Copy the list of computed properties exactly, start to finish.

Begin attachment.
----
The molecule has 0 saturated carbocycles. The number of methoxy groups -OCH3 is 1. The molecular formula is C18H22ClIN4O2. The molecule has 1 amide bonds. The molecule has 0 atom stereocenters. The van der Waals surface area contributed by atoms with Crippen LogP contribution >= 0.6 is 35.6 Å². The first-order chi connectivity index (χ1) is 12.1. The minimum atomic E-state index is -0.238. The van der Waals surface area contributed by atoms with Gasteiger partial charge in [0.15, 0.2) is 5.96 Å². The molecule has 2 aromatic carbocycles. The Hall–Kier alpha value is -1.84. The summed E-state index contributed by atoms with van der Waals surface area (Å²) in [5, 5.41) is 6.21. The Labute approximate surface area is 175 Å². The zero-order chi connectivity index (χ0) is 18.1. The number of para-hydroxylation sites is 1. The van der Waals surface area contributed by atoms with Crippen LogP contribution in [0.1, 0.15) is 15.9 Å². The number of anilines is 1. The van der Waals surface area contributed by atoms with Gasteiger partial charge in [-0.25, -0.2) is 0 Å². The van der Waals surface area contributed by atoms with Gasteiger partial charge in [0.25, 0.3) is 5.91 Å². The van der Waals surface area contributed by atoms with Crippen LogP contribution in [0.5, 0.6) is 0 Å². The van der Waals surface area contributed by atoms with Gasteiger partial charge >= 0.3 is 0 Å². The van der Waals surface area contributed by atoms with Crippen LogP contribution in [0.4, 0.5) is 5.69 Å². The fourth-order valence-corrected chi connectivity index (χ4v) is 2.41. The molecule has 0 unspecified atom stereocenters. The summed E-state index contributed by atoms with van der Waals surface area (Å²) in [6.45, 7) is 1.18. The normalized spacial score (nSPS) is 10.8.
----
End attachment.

The molecule has 0 saturated carbocycles. The number of methoxy groups -OCH3 is 1. The molecular formula is C18H22ClIN4O2. The molecule has 1 amide bonds. The molecule has 0 atom stereocenters. The van der Waals surface area contributed by atoms with Crippen LogP contribution >= 0.6 is 35.6 Å². The first-order chi connectivity index (χ1) is 12.1. The minimum atomic E-state index is -0.238. The van der Waals surface area contributed by atoms with Gasteiger partial charge in [0.15, 0.2) is 5.96 Å². The molecule has 2 aromatic carbocycles. The Hall–Kier alpha value is -1.84. The summed E-state index contributed by atoms with van der Waals surface area (Å²) in [5, 5.41) is 6.21. The Labute approximate surface area is 175 Å². The zero-order chi connectivity index (χ0) is 18.1. The number of para-hydroxylation sites is 1. The van der Waals surface area contributed by atoms with Crippen LogP contribution in [0.1, 0.15) is 15.9 Å². The number of anilines is 1. The van der Waals surface area contributed by atoms with Gasteiger partial charge in [-0.25, -0.2) is 0 Å². The van der Waals surface area contributed by atoms with Gasteiger partial charge in [0.25, 0.3) is 5.91 Å². The van der Waals surface area contributed by atoms with Crippen LogP contribution in [0.5, 0.6) is 0 Å². The van der Waals surface area contributed by atoms with Gasteiger partial charge >= 0.3 is 0 Å². The van der Waals surface area contributed by atoms with Crippen LogP contribution in [0.4, 0.5) is 5.69 Å². The fourth-order valence-corrected chi connectivity index (χ4v) is 2.41. The molecule has 0 unspecified atom stereocenters. The summed E-state index contributed by atoms with van der Waals surface area (Å²) in [6.45, 7) is 1.18. The normalized spacial score (nSPS) is 10.8.